Washington is keeping "all options" open in dealing with North Korea, the U.S. ambassador to South Korea said Friday, underlining a potentially widening divide with the incoming government in Seoul over the possible use of military force.
The comments come just days ahead of a visit to South Korea by Secretary of State Colin Powell, who is briefly shifting focus from Iraq to the standoff over North Korea's suspected nuclear weapons program.
"We want to resolve the issue of North Korea's nuclear weapons program through diplomacy and dialogue. Prudence, however, requires that we keep all options available," U.S. Ambassador Thomas Hubbard said during a speech at a Heritage Foundation seminar.
South Korean president-elect Roh Moo-hyun, who takes office next week, outspokenly opposes "even consideration" of any military option to resolve the nuclear dispute. He warned this week that he was "willing to differ with the United States" if it meant war could be avoided.
During a similar standoff with North Korea over its nuclear development in 1994, then-President Bill Clinton was close to ordering an attack on the North's nuclear facilities. That crisis was eventually solved peacefully with promises of aid if Pyongyang froze its nuclear activities.
Underlining the renewed tension, a North Korean fighter jet briefly intruded South Korean airspace Thursday — forcing South Korean jets to scramble in response and putting a Southern missile battery on high alert.
On Friday, the U.S.-led U.N. Command monitoring the cease-fire on the southern side of the border was also investigating another possible armistice violation. It claimed a North Korean soldier stepped across the line separating sides at the neutral border village of Panmunjom.
The current nuclear dispute gathered pace in October, when U.S. officials said North Korea admitted having a covert nuclear program.
Washington and its allies suspended fuel shipments, and the North retaliated by expelling U.N. monitors, restarting frozen nuclear facilities and withdrawing from the Nuclear Nonproliferation Treaty.
Last week, the International Atomic Energy Agency agreed to refer the case to the Security Council, which could potentially impose sanctions on North Korea.
On Tuesday, North Korea threatened to abandon the armistice that ended the 1950-53 Korean War if the United States went ahead with sanctions or other actions against the communist country.
The North previously has vowed to treat renewed sanctions as acts of war. The United States has not said it will seek sanctions now, but published reports indicate it is devising bans on North Korean weapons sales and the flow of cash from expatriate firms back to the North. Those measures could be implemented if the crisis escalates.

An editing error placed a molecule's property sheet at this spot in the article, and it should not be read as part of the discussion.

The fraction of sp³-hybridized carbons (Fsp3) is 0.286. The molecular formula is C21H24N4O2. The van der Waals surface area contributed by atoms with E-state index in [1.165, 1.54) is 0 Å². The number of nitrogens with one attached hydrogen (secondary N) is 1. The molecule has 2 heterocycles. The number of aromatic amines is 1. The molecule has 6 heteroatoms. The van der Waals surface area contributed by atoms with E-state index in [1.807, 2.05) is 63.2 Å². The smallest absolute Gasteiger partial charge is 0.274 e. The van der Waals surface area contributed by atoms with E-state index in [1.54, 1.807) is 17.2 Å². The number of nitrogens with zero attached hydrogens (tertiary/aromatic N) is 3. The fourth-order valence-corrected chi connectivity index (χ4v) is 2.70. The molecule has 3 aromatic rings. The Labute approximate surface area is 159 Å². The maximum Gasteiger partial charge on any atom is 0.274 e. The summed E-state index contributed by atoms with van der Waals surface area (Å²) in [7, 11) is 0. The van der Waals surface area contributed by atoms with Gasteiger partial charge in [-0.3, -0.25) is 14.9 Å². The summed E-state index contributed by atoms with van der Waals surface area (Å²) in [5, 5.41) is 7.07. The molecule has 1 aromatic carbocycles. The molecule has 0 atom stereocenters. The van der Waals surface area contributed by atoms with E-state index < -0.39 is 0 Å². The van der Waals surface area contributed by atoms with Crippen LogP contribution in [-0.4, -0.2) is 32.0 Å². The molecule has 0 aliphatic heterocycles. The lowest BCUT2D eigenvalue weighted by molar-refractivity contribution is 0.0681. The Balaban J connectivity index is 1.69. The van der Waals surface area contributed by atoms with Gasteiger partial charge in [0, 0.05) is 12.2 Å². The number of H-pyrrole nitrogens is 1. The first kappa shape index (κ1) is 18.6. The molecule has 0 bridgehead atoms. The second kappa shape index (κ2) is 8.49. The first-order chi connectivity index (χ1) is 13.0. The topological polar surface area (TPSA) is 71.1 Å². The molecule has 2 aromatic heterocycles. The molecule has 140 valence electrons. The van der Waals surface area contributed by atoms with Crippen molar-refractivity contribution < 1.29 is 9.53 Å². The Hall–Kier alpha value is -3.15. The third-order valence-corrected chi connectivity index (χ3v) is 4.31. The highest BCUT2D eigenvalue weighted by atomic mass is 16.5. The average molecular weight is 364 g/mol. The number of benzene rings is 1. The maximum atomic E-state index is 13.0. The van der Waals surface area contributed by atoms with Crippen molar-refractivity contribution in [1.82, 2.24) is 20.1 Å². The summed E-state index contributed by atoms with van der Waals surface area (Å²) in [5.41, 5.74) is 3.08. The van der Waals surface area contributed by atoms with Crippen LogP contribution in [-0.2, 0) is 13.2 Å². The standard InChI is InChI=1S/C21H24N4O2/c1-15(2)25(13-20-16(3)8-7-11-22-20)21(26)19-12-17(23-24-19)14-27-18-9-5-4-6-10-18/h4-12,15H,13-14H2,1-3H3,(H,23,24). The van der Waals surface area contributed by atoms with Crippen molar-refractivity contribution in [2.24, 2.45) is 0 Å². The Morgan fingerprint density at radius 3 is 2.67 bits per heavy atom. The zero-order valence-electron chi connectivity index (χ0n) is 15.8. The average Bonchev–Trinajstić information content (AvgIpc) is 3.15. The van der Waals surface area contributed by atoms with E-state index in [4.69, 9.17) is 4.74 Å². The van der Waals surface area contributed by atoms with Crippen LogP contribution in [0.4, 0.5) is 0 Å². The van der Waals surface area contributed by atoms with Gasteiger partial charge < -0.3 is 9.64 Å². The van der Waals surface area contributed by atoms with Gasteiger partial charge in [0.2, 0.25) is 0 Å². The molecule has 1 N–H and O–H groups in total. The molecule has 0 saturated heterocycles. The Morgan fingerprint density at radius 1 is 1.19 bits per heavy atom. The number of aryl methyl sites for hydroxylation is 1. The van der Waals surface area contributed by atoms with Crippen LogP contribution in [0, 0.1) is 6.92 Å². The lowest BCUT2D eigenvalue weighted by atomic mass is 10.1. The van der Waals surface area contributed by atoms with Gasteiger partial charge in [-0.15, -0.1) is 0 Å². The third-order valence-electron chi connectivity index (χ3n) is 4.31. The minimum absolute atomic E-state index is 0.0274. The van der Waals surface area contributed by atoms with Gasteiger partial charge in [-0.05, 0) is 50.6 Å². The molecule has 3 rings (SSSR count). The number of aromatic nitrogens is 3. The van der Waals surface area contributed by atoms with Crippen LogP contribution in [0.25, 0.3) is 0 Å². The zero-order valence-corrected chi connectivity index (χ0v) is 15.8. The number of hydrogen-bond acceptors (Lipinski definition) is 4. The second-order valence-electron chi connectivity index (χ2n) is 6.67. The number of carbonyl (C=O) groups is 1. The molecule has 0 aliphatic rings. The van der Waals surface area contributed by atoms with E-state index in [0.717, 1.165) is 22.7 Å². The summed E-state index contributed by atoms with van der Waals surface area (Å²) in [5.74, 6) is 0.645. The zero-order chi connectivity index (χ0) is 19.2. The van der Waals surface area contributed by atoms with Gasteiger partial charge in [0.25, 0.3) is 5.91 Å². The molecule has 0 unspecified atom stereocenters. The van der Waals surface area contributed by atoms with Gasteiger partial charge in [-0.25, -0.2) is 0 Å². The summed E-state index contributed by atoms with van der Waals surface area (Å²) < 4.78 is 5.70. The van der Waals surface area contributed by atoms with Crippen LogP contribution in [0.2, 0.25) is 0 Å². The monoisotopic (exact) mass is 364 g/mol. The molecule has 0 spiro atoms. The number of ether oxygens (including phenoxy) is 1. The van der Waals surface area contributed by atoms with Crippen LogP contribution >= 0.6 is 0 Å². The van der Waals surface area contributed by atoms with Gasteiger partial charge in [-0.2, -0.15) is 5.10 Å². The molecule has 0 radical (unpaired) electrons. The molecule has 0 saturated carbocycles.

North Korea claims its nuclear development is justified because of U.S. moves it considers threatening: suspending talks for the first few months of the Bush administration; including North Korea in an "axis of evil" with Iran and Iraq, the target of looming war; advocating a doctrine of preemptive strikes; listing North Korea as a country where the use of nuclear weapons may have to be considered; and announcing plans to deploy a missile defense aimed mainly at blocking North Korean missiles.
For those reasons, the North says, it wants the United States to sign a non-aggression pact.
The United States has said before that it wants to settle the nuclear dispute diplomatically and has assured the North that it has no plans for an attack.
But President Bush has also refused to rule out the military option, prompting repeated accusations from North Korea that Washington is intending to invade.
The North's official Radio Pyongyang said again Friday that the United States was deliberately fermenting suspicions about North Korea's nuclear development to justify an attack
"The purpose of the U.S. raising the nuclear suspicion is to crush us by coming up with an excuse to wage a nuclear war against the North," said the broadcast, as monitored by South Korea's Yonhap news agency.
To formulate a regional approach toward North Korea, Powell is to travel to Japan and China in coming days before arriving in South Korea to attend Roh's inauguration Tuesday.
The United States has pushed for an international effort to resolve the crisis. North Korea, supported to some extent by China and other countries, wants bilateral talks with Washington.